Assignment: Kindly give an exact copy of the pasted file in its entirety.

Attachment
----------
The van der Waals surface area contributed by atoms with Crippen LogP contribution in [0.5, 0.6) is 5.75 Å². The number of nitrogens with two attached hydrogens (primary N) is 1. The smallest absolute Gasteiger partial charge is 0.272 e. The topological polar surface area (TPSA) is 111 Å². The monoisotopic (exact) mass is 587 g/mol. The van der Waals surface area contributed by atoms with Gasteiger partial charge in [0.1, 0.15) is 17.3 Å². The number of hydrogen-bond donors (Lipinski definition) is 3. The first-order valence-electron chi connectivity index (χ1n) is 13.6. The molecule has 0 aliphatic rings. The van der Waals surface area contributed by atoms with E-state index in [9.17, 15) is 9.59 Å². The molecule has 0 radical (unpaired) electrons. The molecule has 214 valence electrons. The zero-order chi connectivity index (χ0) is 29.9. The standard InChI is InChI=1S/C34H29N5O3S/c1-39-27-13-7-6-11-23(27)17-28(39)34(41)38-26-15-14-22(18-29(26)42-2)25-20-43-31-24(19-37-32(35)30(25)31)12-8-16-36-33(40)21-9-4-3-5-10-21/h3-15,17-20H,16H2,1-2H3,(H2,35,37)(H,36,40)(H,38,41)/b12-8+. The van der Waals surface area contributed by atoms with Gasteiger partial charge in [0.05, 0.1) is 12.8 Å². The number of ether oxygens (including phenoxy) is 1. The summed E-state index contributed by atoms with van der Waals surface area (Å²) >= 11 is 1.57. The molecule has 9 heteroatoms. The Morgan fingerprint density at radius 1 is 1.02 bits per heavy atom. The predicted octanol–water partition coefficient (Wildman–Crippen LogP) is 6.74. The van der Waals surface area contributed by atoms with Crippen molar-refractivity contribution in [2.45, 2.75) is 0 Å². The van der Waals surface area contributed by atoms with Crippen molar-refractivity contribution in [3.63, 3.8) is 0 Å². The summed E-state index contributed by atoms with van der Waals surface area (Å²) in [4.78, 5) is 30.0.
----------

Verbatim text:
The van der Waals surface area contributed by atoms with Crippen LogP contribution in [0.5, 0.6) is 5.75 Å². The number of nitrogens with two attached hydrogens (primary N) is 1. The smallest absolute Gasteiger partial charge is 0.272 e. The topological polar surface area (TPSA) is 111 Å². The monoisotopic (exact) mass is 587 g/mol. The van der Waals surface area contributed by atoms with Gasteiger partial charge in [0.1, 0.15) is 17.3 Å². The number of hydrogen-bond donors (Lipinski definition) is 3. The first-order valence-electron chi connectivity index (χ1n) is 13.6. The molecule has 0 aliphatic rings. The van der Waals surface area contributed by atoms with E-state index in [9.17, 15) is 9.59 Å². The molecule has 0 radical (unpaired) electrons. The molecule has 214 valence electrons. The zero-order chi connectivity index (χ0) is 29.9. The standard InChI is InChI=1S/C34H29N5O3S/c1-39-27-13-7-6-11-23(27)17-28(39)34(41)38-26-15-14-22(18-29(26)42-2)25-20-43-31-24(19-37-32(35)30(25)31)12-8-16-36-33(40)21-9-4-3-5-10-21/h3-15,17-20H,16H2,1-2H3,(H2,35,37)(H,36,40)(H,38,41)/b12-8+. The van der Waals surface area contributed by atoms with Gasteiger partial charge in [0.05, 0.1) is 12.8 Å². The number of ether oxygens (including phenoxy) is 1. The summed E-state index contributed by atoms with van der Waals surface area (Å²) >= 11 is 1.57. The molecule has 9 heteroatoms. The Morgan fingerprint density at radius 1 is 1.02 bits per heavy atom. The predicted octanol–water partition coefficient (Wildman–Crippen LogP) is 6.74. The van der Waals surface area contributed by atoms with Crippen molar-refractivity contribution in [2.45, 2.75) is 0 Å². The van der Waals surface area contributed by atoms with Crippen molar-refractivity contribution in [3.63, 3.8) is 0 Å². The summed E-state index contributed by atoms with van der Waals surface area (Å²) in [4.78, 5) is 30.0.